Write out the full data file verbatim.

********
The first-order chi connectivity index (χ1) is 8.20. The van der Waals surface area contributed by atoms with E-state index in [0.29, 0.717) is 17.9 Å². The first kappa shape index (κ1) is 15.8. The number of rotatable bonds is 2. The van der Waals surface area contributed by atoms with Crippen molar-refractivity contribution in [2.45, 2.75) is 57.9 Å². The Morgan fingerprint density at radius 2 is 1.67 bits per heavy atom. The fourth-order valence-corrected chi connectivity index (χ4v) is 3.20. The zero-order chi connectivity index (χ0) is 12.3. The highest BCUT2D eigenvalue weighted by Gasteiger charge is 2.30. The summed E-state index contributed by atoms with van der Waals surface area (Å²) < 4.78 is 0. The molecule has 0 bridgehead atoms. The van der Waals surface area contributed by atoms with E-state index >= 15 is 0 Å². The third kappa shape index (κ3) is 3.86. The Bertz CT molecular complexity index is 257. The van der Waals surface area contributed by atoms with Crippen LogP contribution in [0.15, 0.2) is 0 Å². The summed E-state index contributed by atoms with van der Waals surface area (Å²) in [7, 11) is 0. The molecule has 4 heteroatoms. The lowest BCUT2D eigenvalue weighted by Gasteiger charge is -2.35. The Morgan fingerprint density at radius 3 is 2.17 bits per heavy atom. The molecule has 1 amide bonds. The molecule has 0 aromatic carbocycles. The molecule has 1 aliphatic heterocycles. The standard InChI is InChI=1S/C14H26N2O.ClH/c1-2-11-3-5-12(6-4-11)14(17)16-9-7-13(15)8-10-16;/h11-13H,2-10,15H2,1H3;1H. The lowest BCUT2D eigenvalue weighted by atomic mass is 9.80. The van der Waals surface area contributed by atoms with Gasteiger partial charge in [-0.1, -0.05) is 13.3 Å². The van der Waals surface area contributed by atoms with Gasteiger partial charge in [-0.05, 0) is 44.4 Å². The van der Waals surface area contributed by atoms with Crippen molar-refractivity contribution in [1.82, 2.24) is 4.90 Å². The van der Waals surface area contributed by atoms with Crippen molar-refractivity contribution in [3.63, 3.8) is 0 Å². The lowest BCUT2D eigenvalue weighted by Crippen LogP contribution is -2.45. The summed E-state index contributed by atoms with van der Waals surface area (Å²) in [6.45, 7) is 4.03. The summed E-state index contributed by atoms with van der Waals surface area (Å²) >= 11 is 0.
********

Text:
The first-order chi connectivity index (χ1) is 8.20. The van der Waals surface area contributed by atoms with E-state index in [0.29, 0.717) is 17.9 Å². The first kappa shape index (κ1) is 15.8. The number of rotatable bonds is 2. The van der Waals surface area contributed by atoms with Crippen molar-refractivity contribution in [2.45, 2.75) is 57.9 Å². The Morgan fingerprint density at radius 2 is 1.67 bits per heavy atom. The fourth-order valence-corrected chi connectivity index (χ4v) is 3.20. The zero-order chi connectivity index (χ0) is 12.3. The highest BCUT2D eigenvalue weighted by Gasteiger charge is 2.30. The summed E-state index contributed by atoms with van der Waals surface area (Å²) < 4.78 is 0. The molecule has 0 bridgehead atoms. The van der Waals surface area contributed by atoms with E-state index >= 15 is 0 Å². The third kappa shape index (κ3) is 3.86. The Bertz CT molecular complexity index is 257. The van der Waals surface area contributed by atoms with Crippen LogP contribution in [0.15, 0.2) is 0 Å². The summed E-state index contributed by atoms with van der Waals surface area (Å²) in [7, 11) is 0. The molecule has 4 heteroatoms. The lowest BCUT2D eigenvalue weighted by Gasteiger charge is -2.35. The Morgan fingerprint density at radius 3 is 2.17 bits per heavy atom. The molecule has 1 amide bonds. The molecule has 0 aromatic carbocycles. The molecule has 1 aliphatic heterocycles. The standard InChI is InChI=1S/C14H26N2O.ClH/c1-2-11-3-5-12(6-4-11)14(17)16-9-7-13(15)8-10-16;/h11-13H,2-10,15H2,1H3;1H. The lowest BCUT2D eigenvalue weighted by atomic mass is 9.80. The van der Waals surface area contributed by atoms with Gasteiger partial charge in [-0.1, -0.05) is 13.3 Å². The van der Waals surface area contributed by atoms with Gasteiger partial charge in [-0.05, 0) is 44.4 Å². The van der Waals surface area contributed by atoms with Crippen molar-refractivity contribution in [1.82, 2.24) is 4.90 Å². The van der Waals surface area contributed by atoms with Crippen molar-refractivity contribution in [3.63, 3.8) is 0 Å². The lowest BCUT2D eigenvalue weighted by Crippen LogP contribution is -2.45. The summed E-state index contributed by atoms with van der Waals surface area (Å²) in [6.45, 7) is 4.03. The summed E-state index contributed by atoms with van der Waals surface area (Å²) >= 11 is 0.